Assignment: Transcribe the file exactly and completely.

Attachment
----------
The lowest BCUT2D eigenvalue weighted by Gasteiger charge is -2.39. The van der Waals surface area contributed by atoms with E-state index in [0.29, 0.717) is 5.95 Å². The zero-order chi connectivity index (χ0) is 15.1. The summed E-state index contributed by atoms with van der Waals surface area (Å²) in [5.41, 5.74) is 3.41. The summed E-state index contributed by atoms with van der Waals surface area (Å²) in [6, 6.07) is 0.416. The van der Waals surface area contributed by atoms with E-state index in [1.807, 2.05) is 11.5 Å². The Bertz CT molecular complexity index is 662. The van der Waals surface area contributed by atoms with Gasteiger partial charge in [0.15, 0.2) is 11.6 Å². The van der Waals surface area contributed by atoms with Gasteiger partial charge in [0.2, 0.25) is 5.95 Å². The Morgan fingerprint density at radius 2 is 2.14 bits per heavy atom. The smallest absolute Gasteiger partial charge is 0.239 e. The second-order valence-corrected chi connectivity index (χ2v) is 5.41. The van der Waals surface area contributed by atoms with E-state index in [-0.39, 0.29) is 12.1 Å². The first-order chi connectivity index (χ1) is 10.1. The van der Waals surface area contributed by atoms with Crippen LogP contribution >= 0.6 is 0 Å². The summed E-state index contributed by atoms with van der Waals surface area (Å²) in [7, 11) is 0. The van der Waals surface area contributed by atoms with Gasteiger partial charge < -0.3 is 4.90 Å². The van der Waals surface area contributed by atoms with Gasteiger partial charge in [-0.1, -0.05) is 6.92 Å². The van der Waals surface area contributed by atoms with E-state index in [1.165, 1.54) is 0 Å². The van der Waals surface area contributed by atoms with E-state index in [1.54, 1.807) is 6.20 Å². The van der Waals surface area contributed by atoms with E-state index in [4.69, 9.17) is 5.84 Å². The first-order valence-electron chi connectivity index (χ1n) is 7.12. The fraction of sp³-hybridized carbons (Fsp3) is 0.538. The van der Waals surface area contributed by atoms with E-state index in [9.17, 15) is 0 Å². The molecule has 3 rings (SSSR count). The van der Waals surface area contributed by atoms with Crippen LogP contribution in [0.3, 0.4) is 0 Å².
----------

The lowest BCUT2D eigenvalue weighted by Gasteiger charge is -2.39. The van der Waals surface area contributed by atoms with E-state index in [0.29, 0.717) is 5.95 Å². The zero-order chi connectivity index (χ0) is 15.1. The summed E-state index contributed by atoms with van der Waals surface area (Å²) in [5.41, 5.74) is 3.41. The summed E-state index contributed by atoms with van der Waals surface area (Å²) in [6, 6.07) is 0.416. The van der Waals surface area contributed by atoms with E-state index in [1.807, 2.05) is 11.5 Å². The Bertz CT molecular complexity index is 662. The van der Waals surface area contributed by atoms with Gasteiger partial charge in [0.15, 0.2) is 11.6 Å². The van der Waals surface area contributed by atoms with Gasteiger partial charge in [0.2, 0.25) is 5.95 Å². The Morgan fingerprint density at radius 2 is 2.14 bits per heavy atom. The smallest absolute Gasteiger partial charge is 0.239 e. The second-order valence-corrected chi connectivity index (χ2v) is 5.41. The van der Waals surface area contributed by atoms with E-state index in [-0.39, 0.29) is 12.1 Å². The first-order chi connectivity index (χ1) is 10.1. The van der Waals surface area contributed by atoms with Crippen LogP contribution >= 0.6 is 0 Å². The summed E-state index contributed by atoms with van der Waals surface area (Å²) in [7, 11) is 0. The van der Waals surface area contributed by atoms with Gasteiger partial charge < -0.3 is 4.90 Å². The van der Waals surface area contributed by atoms with Gasteiger partial charge in [-0.1, -0.05) is 6.92 Å². The van der Waals surface area contributed by atoms with E-state index in [1.165, 1.54) is 0 Å². The van der Waals surface area contributed by atoms with E-state index in [1.54, 1.807) is 6.20 Å². The van der Waals surface area contributed by atoms with E-state index in [4.69, 9.17) is 5.84 Å². The first-order valence-electron chi connectivity index (χ1n) is 7.12. The fraction of sp³-hybridized carbons (Fsp3) is 0.538. The van der Waals surface area contributed by atoms with E-state index in [9.17, 15) is 0 Å². The molecule has 3 rings (SSSR count). The van der Waals surface area contributed by atoms with Crippen LogP contribution in [0.3, 0.4) is 0 Å².